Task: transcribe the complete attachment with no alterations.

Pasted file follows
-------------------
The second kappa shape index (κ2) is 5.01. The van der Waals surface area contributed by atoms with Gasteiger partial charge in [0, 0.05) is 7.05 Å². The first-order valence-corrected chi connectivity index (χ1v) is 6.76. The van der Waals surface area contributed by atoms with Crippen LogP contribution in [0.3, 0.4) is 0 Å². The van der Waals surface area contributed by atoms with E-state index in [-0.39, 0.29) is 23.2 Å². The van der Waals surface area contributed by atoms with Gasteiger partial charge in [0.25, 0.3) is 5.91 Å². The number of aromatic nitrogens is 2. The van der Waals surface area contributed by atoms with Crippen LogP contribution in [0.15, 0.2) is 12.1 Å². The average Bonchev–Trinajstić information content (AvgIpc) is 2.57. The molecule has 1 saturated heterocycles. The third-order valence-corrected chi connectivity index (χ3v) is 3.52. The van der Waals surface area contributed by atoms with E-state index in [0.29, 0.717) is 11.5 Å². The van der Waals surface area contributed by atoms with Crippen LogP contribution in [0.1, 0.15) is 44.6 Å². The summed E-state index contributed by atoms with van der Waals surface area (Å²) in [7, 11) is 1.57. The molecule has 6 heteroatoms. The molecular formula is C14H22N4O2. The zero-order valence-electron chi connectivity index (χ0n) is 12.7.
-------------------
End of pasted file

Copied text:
The second kappa shape index (κ2) is 5.01. The van der Waals surface area contributed by atoms with Gasteiger partial charge in [0, 0.05) is 7.05 Å². The first-order valence-corrected chi connectivity index (χ1v) is 6.76. The van der Waals surface area contributed by atoms with Crippen LogP contribution in [0.3, 0.4) is 0 Å². The van der Waals surface area contributed by atoms with E-state index in [-0.39, 0.29) is 23.2 Å². The van der Waals surface area contributed by atoms with Gasteiger partial charge in [0.25, 0.3) is 5.91 Å². The number of aromatic nitrogens is 2. The van der Waals surface area contributed by atoms with Crippen LogP contribution in [0.15, 0.2) is 12.1 Å². The average Bonchev–Trinajstić information content (AvgIpc) is 2.57. The molecule has 1 saturated heterocycles. The third-order valence-corrected chi connectivity index (χ3v) is 3.52. The van der Waals surface area contributed by atoms with E-state index in [0.29, 0.717) is 11.5 Å². The van der Waals surface area contributed by atoms with Crippen LogP contribution in [0.1, 0.15) is 44.6 Å². The summed E-state index contributed by atoms with van der Waals surface area (Å²) in [7, 11) is 1.57. The molecule has 6 heteroatoms. The molecular formula is C14H22N4O2. The zero-order valence-electron chi connectivity index (χ0n) is 12.7.